Fort Carson ACS program teaches community about Army life
June 18, 2010
FORT CARSON, Colo. -- An Army Community Service program exclusive to Fort Carson gives members of the surrounding community a better understanding of military life.
Army 101, from ACS' Family Enrichment Program, is a course that teaches community partners everything from Army acronyms and rank structure to effects of deployments on Families and combat stress, said Nancy Montville, Family Enrichment Program manager and one of the creators of the course.
The program, which began in January 2008, earned the Army Communities of Excellence Exemplary Practice award May 4. The $75,000 award, presented by Army Chief of Staff Gen. George W. Casey Jr. and Lt. Gen. Rick Lynch, commander, Installation Management Command, will be used for Fort Carson garrison programs, Montville said.
The program's success can be attributed to its simplicity, Montville said.
"One of the reasons why we won this award, and one of the good things about it, is that it's a very simple, easily exportable program," she said. "It's almost no cost, other than the bus that we pay for (to bring community members on post), because we already have the curriculum from our Army Family Team Building Program, it's a partnership with our experts on post.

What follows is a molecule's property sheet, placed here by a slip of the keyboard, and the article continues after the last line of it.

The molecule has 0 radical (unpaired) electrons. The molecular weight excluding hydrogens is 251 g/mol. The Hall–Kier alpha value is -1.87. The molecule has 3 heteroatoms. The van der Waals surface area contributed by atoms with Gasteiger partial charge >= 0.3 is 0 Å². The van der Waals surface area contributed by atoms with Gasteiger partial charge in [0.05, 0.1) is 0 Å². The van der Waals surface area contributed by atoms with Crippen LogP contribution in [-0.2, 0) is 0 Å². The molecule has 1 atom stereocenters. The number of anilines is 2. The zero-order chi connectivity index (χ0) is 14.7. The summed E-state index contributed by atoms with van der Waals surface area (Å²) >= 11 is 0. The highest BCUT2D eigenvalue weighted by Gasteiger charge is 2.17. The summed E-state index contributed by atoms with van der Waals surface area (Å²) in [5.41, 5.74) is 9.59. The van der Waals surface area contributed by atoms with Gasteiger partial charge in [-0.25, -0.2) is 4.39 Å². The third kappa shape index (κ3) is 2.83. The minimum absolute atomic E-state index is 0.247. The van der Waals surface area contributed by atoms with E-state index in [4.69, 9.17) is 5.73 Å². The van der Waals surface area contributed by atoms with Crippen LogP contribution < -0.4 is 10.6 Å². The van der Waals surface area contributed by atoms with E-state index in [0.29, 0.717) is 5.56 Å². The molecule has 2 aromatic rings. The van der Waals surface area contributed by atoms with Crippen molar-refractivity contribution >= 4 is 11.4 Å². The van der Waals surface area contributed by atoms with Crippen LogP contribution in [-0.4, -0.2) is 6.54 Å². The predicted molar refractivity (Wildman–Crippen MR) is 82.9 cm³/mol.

"It's a keep-it-simple sort of program, but you are impacting and touching a lot of people. I like the idea that there are more people learning about our culture, and that they can help our Soldiers and Family members more easily."
ACS began the course based on input from the local community, Montville said.
"It was in response to a need that our downtown partners identified from meetings that many of our leaders went to ... as our installation was growing," she said. "More and more of our Soldiers and Family members were seeking treatment, housing or other services off post. They (community partners) ... needed to know more about the military, because many of those people don't have experience with the military."
The program involves bringing in members of the local community to learn all aspects of Army life. It is often geared toward specific groups, including the first course that was taught to local firefighters and other courses for District 8 educators and law enforcement personnel, she said.
The program recently has been tailored to on-post organizations such as Balfour Beatty Communities LLC and Army auditors, Montville said.
Those who have taken the course have provided positive feedback, Montville said.
"We get really good feedback. That's one of the things that really keeps us excited about it," she said. "Most of them say it should be a whole day. We get really positive comments; people really like to come. No one is forcing them to come; they are coming because they want to."